* Nomination for Overture by choreographer David Dawson

* ‘Zwaan’ award ceremony on Sunday 6 October 2013 in Maastricht

Dutch National Ballet has been nominated for the ‘Zwaan’ for the most impressive dance production 2013. The nomination went to Overture by  choreographer David Dawson. The Dutch National Ballet presented the world  premiere of Overture on 15 June 2013 in the successful programme Sacre  du Printemps / Overture. 

The dance jury of the Dutch Association of Theatres and Concert Halls (VSCD)  also announced the other nominations for the 2013 ‘Zwaan’ dance awards. The  other dance productions nominated are Midnight Rising by Club Guy &  Roni, Domestica by Dansgroep Amsterdam and WArd/waRD, and 4 Seasons  by Samir Calixto/Korzo Producties. The awards will be presented on Sunday 6
October at the Dutch Dance Festival in Maastricht.

The jury about Overture:

Overture by the Dutch National Ballet (choreography: David Dawson) “Dawson’s Overture is architectural and extremely musical. It is lyrical  and hypnotic, but has a strong foundation. All the dancers are wonderful and precise. You do not get time to think about what you are seeing or about the whys and wherefores. You are engaged on a different emotional level, as if in a pleasant dream”.

The dance committee

The VSCD dance jury and the programme editors of the Dutch Dance Festival jointly form the dance committee, and are responsible for judging the ‘Zwaan’ awards and for the core programming of the Dutch Dance Festival. The 2013 dance committee comprises jury chair Anita van Dolen (dance programmer Stadsschouwburg Amsterdam/Julidans), programme chair Peggy Olislaegers
(Director of the Dutch Dance Festival), Fons Dejong (dance programmer Theater aan het Vrijthof), Hildegard Draaijer (artistic director Theatergroep DOX), Dave Schwab (dance programmer Rotterdamse Schouwburg), Stella van Leeuwen
(theatre and dance programmer Lowlands), Simon de Mowbray (senior dance teacher Amsterdam School of the Arts), Liesbeth Wildschut (lecturer in Theatre and Dance Studies, Utrecht University) and Nada Mounzer (editor NTR).

The Dutch Dance Festival

The Dutch Dance Festival is holding its 16th edition this year. On 4, 5 and 6 October, the festival in Maastricht will be presenting the most important developments in Dutch dance, with high-profile, unforgettable and remarkable dance productions created in the Netherlands.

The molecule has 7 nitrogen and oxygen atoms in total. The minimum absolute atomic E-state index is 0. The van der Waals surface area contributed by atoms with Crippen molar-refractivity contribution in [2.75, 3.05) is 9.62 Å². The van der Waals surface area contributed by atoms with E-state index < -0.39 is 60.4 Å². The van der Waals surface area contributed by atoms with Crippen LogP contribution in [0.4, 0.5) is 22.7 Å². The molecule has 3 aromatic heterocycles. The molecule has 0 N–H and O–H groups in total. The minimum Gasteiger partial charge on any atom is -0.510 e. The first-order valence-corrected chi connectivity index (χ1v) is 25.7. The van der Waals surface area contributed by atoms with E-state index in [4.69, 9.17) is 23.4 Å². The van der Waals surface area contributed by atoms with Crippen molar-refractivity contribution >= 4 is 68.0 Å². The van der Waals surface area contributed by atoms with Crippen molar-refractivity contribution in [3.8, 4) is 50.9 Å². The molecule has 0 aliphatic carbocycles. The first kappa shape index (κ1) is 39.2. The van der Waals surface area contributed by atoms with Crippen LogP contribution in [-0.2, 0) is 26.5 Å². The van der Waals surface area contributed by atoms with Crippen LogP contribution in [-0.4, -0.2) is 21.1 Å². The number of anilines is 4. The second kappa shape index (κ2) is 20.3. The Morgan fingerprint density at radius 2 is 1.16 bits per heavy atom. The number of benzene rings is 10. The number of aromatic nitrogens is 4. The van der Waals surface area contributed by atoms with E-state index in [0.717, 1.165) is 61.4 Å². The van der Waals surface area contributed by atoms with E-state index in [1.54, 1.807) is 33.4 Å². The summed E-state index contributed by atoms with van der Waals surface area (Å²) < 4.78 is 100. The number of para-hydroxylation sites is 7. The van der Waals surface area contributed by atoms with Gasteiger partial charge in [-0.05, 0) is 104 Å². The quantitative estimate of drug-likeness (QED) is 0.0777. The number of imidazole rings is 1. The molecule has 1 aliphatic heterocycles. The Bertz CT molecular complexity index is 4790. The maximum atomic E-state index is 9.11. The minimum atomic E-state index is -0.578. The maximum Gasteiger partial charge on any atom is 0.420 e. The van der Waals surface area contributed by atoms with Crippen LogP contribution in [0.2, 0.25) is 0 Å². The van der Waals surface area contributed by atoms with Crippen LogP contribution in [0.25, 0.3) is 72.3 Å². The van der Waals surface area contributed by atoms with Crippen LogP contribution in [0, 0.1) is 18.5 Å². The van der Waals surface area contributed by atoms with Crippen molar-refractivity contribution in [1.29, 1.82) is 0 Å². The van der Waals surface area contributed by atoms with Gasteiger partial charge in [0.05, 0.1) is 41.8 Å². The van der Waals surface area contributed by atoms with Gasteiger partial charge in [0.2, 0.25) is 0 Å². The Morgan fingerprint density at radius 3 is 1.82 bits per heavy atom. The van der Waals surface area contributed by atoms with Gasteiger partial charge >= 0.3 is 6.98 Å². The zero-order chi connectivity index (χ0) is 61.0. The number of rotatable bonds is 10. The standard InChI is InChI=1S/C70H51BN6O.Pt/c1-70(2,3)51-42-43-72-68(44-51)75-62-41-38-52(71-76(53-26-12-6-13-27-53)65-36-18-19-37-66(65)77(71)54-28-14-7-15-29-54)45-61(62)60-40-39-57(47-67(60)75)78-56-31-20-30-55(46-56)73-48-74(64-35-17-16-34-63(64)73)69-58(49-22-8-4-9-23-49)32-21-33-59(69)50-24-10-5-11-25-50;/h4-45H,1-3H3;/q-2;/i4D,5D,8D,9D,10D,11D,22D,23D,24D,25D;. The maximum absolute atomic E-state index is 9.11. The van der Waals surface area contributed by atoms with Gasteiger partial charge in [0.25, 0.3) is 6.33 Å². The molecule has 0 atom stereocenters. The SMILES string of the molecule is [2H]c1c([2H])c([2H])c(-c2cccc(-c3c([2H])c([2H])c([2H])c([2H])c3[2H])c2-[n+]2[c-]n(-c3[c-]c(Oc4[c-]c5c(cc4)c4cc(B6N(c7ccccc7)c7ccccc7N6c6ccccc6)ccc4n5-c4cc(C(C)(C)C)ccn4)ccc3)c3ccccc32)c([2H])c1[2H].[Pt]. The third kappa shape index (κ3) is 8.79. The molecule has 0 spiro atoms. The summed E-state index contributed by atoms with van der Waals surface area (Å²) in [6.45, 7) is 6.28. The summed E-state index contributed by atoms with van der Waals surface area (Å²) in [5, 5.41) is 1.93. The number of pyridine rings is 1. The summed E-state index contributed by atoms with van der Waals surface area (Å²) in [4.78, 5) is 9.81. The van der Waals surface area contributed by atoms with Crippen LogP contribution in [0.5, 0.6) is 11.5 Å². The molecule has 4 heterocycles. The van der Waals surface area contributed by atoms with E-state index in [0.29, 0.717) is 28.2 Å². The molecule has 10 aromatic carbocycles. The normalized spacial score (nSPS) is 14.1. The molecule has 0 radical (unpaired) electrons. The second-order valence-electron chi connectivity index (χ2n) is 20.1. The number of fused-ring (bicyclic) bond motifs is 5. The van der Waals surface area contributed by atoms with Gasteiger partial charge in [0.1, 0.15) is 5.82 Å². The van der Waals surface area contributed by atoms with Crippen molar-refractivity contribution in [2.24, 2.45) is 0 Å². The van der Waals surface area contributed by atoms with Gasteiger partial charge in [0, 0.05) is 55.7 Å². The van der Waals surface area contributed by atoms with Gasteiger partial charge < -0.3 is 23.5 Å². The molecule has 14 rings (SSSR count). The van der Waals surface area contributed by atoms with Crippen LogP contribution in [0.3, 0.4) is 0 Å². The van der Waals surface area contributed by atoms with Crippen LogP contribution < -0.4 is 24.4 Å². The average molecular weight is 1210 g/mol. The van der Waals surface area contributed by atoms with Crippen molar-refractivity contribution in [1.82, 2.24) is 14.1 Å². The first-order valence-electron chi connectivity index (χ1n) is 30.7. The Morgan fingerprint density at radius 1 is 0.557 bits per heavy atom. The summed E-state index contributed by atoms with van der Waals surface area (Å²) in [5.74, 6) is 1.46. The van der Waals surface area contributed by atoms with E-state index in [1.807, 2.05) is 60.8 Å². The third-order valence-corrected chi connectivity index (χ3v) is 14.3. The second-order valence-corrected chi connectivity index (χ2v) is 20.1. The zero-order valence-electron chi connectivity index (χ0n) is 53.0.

Ballet NEWS | Boston Ballet – Rethink Ballet with Boston Ballet’s Spring Season – Full-length Story Ballets to Contemporary World Premiere Works

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Rethink Ballet with Boston Ballet’s Spring Season – Full-length Story Ballets to Contemporary World Premiere Works

BOSTON, MA – February 4, 2011 – Following a highly successful and lauded fall season featuring a sold-out Night of Stars, world premiere production of La Bayadère, and an extended run of The Nutcracker, Boston Ballet continues preparations for the 2011 spring season. The spring season will feature Elo Experience, March 24-April 3, George Balanchine’s A Midsummer Night’s Dream, April 7-17, Bella Figura, April 28-May 8, and Balanchine/Robbins, May 12-22. Boston Ballet and Boston Ballet School will also present Next Generation, the second annual pre-professional student showcase, on May 18. All performances will take place at The Boston Opera House.

“The spring season is a perfect showcase of the dynamic range of repertoire that has become Boston Ballet’s signature,” said Artistic Director Mikko Nissinen. “Six years after his appointment as Resident Choreographer, Boston Ballet is thrilled to present a full evening of Jorma Elo’s work – a testament to both Jorma’s deep connection to the Company and his stature as an international choreographer. George Balanchine’s A Midsummer Night’s Dream will take the stage like it has never been seen before in Boston, with sets and costumes from Teatro alla Scala in Milan. Two contrasting programs, Bella Figura and Balanchine/Robbins, fulfill the season. Bella Figura brings the U.S. premiere of Kylian’s Bella Figura, a Company premiere of Forsythe’s The Second Detail and three world premieres by Helen Pickett. Balanchine/Robbins will be an essential program for ballet-lovers and newcomers alike. I’m thrilled to see these brilliant works done by Boston Ballet.”